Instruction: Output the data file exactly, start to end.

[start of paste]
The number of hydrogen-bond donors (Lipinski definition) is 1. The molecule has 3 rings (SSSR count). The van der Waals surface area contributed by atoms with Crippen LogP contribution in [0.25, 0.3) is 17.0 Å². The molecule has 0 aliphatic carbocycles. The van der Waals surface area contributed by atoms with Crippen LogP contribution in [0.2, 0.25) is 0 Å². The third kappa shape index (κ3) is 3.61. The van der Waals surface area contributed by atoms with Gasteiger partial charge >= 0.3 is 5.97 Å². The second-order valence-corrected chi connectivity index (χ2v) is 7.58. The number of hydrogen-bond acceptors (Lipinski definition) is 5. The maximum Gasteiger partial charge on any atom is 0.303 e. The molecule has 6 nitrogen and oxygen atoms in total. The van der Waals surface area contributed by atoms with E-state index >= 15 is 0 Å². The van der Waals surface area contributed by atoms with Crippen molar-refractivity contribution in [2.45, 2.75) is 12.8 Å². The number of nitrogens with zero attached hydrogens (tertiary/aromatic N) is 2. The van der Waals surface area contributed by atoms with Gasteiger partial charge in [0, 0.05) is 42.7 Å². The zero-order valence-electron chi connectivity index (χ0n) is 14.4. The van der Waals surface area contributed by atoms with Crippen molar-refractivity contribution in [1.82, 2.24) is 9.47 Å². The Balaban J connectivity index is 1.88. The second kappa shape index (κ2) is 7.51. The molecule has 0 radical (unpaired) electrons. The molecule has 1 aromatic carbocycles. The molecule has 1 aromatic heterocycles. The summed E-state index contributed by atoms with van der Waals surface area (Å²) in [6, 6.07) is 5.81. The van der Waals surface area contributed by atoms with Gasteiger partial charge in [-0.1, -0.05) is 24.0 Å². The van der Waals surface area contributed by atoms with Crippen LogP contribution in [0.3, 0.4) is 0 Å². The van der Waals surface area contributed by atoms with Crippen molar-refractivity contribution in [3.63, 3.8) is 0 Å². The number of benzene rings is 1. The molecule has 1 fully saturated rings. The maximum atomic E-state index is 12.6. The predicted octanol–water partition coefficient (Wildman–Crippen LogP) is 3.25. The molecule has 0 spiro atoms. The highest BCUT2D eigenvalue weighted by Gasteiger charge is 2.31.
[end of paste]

The number of hydrogen-bond donors (Lipinski definition) is 1. The molecule has 3 rings (SSSR count). The van der Waals surface area contributed by atoms with Crippen LogP contribution in [0.25, 0.3) is 17.0 Å². The molecule has 0 aliphatic carbocycles. The van der Waals surface area contributed by atoms with Crippen LogP contribution in [0.2, 0.25) is 0 Å². The third kappa shape index (κ3) is 3.61. The van der Waals surface area contributed by atoms with Gasteiger partial charge >= 0.3 is 5.97 Å². The second-order valence-corrected chi connectivity index (χ2v) is 7.58. The number of hydrogen-bond acceptors (Lipinski definition) is 5. The maximum Gasteiger partial charge on any atom is 0.303 e. The molecule has 6 nitrogen and oxygen atoms in total. The van der Waals surface area contributed by atoms with E-state index >= 15 is 0 Å². The van der Waals surface area contributed by atoms with Crippen molar-refractivity contribution in [2.45, 2.75) is 12.8 Å². The number of nitrogens with zero attached hydrogens (tertiary/aromatic N) is 2. The van der Waals surface area contributed by atoms with Gasteiger partial charge in [0, 0.05) is 42.7 Å². The zero-order valence-electron chi connectivity index (χ0n) is 14.4. The van der Waals surface area contributed by atoms with Crippen molar-refractivity contribution in [1.82, 2.24) is 9.47 Å². The Balaban J connectivity index is 1.88. The second kappa shape index (κ2) is 7.51. The molecule has 0 radical (unpaired) electrons. The molecule has 1 aromatic carbocycles. The molecule has 1 aromatic heterocycles. The summed E-state index contributed by atoms with van der Waals surface area (Å²) in [6, 6.07) is 5.81. The van der Waals surface area contributed by atoms with Gasteiger partial charge in [-0.1, -0.05) is 24.0 Å². The van der Waals surface area contributed by atoms with Crippen LogP contribution in [0.3, 0.4) is 0 Å². The van der Waals surface area contributed by atoms with Crippen molar-refractivity contribution in [3.63, 3.8) is 0 Å². The number of benzene rings is 1. The molecule has 1 fully saturated rings. The maximum atomic E-state index is 12.6. The predicted octanol–water partition coefficient (Wildman–Crippen LogP) is 3.25. The molecule has 0 spiro atoms. The highest BCUT2D eigenvalue weighted by Gasteiger charge is 2.31.